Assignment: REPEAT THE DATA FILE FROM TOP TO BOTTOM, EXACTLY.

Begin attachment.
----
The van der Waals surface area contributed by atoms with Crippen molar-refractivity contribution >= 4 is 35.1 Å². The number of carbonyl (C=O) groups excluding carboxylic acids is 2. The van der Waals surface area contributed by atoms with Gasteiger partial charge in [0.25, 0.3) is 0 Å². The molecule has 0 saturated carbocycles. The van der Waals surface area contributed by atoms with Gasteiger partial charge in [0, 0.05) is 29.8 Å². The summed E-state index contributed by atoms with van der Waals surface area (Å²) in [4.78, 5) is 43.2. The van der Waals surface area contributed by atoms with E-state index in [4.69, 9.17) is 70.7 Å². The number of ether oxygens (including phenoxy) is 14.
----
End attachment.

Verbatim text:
The van der Waals surface area contributed by atoms with Crippen molar-refractivity contribution >= 4 is 35.1 Å². The number of carbonyl (C=O) groups excluding carboxylic acids is 2. The van der Waals surface area contributed by atoms with Gasteiger partial charge in [0.25, 0.3) is 0 Å². The molecule has 0 saturated carbocycles. The van der Waals surface area contributed by atoms with Gasteiger partial charge in [0, 0.05) is 29.8 Å². The summed E-state index contributed by atoms with van der Waals surface area (Å²) in [4.78, 5) is 43.2. The van der Waals surface area contributed by atoms with E-state index in [4.69, 9.17) is 70.7 Å². The number of ether oxygens (including phenoxy) is 14.